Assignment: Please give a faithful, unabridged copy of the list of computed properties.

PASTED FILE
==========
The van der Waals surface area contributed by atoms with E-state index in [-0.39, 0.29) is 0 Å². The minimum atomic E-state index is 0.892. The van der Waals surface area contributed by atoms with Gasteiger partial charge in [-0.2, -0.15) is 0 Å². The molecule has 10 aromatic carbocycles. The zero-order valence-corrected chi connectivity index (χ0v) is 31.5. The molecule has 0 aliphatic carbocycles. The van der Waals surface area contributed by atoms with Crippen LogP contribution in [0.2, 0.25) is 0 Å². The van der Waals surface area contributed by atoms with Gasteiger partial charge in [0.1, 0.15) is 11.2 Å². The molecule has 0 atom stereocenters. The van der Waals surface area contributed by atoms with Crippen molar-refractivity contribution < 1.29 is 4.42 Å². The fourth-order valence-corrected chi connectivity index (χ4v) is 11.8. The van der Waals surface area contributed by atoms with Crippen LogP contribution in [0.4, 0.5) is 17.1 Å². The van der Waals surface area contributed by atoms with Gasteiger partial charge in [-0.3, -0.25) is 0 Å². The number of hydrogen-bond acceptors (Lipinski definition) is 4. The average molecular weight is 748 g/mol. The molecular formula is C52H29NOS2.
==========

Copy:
The van der Waals surface area contributed by atoms with E-state index in [-0.39, 0.29) is 0 Å². The minimum atomic E-state index is 0.892. The van der Waals surface area contributed by atoms with Gasteiger partial charge in [-0.2, -0.15) is 0 Å². The molecule has 10 aromatic carbocycles. The zero-order valence-corrected chi connectivity index (χ0v) is 31.5. The molecule has 0 aliphatic carbocycles. The van der Waals surface area contributed by atoms with Crippen LogP contribution in [0.2, 0.25) is 0 Å². The van der Waals surface area contributed by atoms with Gasteiger partial charge in [0.1, 0.15) is 11.2 Å². The molecule has 0 atom stereocenters. The van der Waals surface area contributed by atoms with Crippen molar-refractivity contribution < 1.29 is 4.42 Å². The fourth-order valence-corrected chi connectivity index (χ4v) is 11.8. The van der Waals surface area contributed by atoms with Crippen LogP contribution in [0.4, 0.5) is 17.1 Å². The van der Waals surface area contributed by atoms with Gasteiger partial charge in [-0.3, -0.25) is 0 Å². The number of hydrogen-bond acceptors (Lipinski definition) is 4. The average molecular weight is 748 g/mol. The molecular formula is C52H29NOS2.